Is Your Mouth Sore Common or Something More?

Mouth sores, like inflame­d taste buds or gross-look­ing lip irritations, are common. But, how do we know if something is a serious condition or just a common malady. If a sore in your mouth doesn’t heal within two weeks, consider seeing a dentist. Sores in the mouth are easy entry points for germs and viruses, which makes them good breeding grounds for infections and other health issues. This can lead to periodontal diseases that can be extremely costly, and painful to repair.

If you’re a smoker, drinker, chemotherapy patient, or have a weak immune system, you should also get regular oral screenings from a dental professional. One of the first signs of oral cancer is a mouth sore that doesn’t heal. Other symptoms of oral cancers include sores on your tongue, lumps or masses in your throat, pain or difficulty swallowing or speaking, a sore or lump in your neck, hoarseness in your voice, or numbness in your face.

Here are some quick facts on common mouth sores.

Type: COLD SORE (or a “fever blister”)

Appearance: A cold sore looks like fluid-filled blisters on the outside of your lips. They can become crusty after rupturing.

Pain: These are painful. Pain can begin before the sore forms, and the sore is sensitive while present.

Cause: Viral Oral Herpes

Contagiousness: Yes, this can be spread through kissing or sharing of utensils, cups, etc. Most contact with oral fluids can spread this virus.

Solution: Sores heal within 7 to 10 days. You can use OTC medicines and ointments to alleviate pain and quicken the healing.

Type: CANKER SORE

Appearance: A canker sore looks like an open ulcer on the inside of your mouth. They typically are white or yellow surrounded by red, inflamed tissue.

Pain: Canker sores are painful. The pain usually starts as a burning or tingling sensation, but can develop into a stinging or sore sensation.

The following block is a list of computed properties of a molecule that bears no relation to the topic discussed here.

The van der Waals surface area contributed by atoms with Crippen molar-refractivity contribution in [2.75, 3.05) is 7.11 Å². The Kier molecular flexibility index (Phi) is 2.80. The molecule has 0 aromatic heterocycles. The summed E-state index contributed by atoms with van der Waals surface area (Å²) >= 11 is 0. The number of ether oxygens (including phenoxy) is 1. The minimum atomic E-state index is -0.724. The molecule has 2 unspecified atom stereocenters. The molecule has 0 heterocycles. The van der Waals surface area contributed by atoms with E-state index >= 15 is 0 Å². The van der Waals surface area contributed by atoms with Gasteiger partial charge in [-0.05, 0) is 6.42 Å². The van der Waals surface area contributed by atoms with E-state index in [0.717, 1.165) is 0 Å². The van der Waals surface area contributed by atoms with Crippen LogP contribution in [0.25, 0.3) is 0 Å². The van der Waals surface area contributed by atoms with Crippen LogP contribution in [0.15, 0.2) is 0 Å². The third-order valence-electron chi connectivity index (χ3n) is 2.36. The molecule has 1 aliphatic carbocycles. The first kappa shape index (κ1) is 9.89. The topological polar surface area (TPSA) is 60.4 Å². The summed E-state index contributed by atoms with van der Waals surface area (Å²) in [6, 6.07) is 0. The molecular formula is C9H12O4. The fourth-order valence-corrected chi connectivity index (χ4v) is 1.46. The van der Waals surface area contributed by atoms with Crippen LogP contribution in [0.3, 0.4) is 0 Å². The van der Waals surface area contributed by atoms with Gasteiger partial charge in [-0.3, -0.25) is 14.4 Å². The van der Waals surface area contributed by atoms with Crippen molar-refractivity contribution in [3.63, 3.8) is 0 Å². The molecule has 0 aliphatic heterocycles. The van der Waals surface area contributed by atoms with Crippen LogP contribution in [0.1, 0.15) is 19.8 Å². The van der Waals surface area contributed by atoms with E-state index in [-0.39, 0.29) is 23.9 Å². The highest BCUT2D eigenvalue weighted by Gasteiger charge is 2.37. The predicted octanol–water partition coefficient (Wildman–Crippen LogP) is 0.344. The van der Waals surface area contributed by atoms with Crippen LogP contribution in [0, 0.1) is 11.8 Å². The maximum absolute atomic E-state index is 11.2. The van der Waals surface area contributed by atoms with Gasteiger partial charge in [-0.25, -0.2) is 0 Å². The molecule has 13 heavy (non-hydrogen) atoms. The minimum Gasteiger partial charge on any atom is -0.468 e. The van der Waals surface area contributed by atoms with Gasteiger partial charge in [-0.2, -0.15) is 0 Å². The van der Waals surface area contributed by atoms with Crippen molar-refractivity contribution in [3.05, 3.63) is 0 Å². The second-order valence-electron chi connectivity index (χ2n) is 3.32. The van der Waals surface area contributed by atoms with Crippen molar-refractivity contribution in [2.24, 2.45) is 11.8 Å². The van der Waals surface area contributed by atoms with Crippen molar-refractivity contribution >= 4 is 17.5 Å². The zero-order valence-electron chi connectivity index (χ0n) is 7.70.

Cause: The cause of canker sores is unknown, but is believed to be hereditary. These are most often found in women and can be triggered by infections, high stress, deficiencies in vitamins, or consumption of acidic foods.

Contagiousness: Canker sores are not contagious.

Solution: Canker sores heal within 5 to 10 days. Pain can be alleviated by using numbing creams.

Type: THRUSH

Appearance: Thrush looks like thick, white patches in the mouth and tongue. These are caused by oral fungal infections.

Pain: Thrush is not painful, but can cause discomfort for infants. It can become irritated by attempts to scrape it off.

Cause: Most commonly found in those who have weakened or compromised immune systems. It has been reported to also be contracted through taking certain antibiotics and other medicines.

Contagiousness: Thrush is not contagious.

Solution: Thrush can heal within a few weeks to months, depending on the severity of the infection. Anti-fungal medications can help the healing process.

Type: LEUKOPLAKIA

Appearance: Leukoplakia looks like thick, white patches around and inside the mouth and on the tongue.

Pain: Leukoplakia is not painful.

Cause: Leukoplakia is caused by oral irritants. These irritants include using items such as cigarettes, cigars, or e-cigarettes, or items like poorly fitted dentures.

Contagiousness: Leukoplakia is not contagious.

Solution: The healing period for leukoplakia is indefinite. Leukoplakia can become precancerous, so if it is persistent for long periods of time, consult with your dentist.

Type: BLACK HAIRY TONGUE

Appearance: Black hairy tongue is when your taste buds have grown long and have a darker appearance.

Pain: Black hairy tongue is not painful.

Cause: Black hairy tongue is caused by poor oral hygiene (not brushing or flossing frequently, and not using mouthwash). It is also caused by habitual smoking and drinking large amounts of coffee or tea.

Contagiousness: Black hairy tongue is not contagious.

Solution: Healing black hairy tongue is as simple as brushing your tongue with a tongue scraper, and practicing more rigorous oral hygiene. Sometimes, in more severe cases, medication should be used.\

If you do not treat these common sores, they can lead to more serious oral issues that lead to periodontal or gum diseases. Be sure to consult with your dentist if you notice any of these symptoms, and in the case of a severe illness, be sure to contact Innovative Periodontics to prevent periodontal disease.

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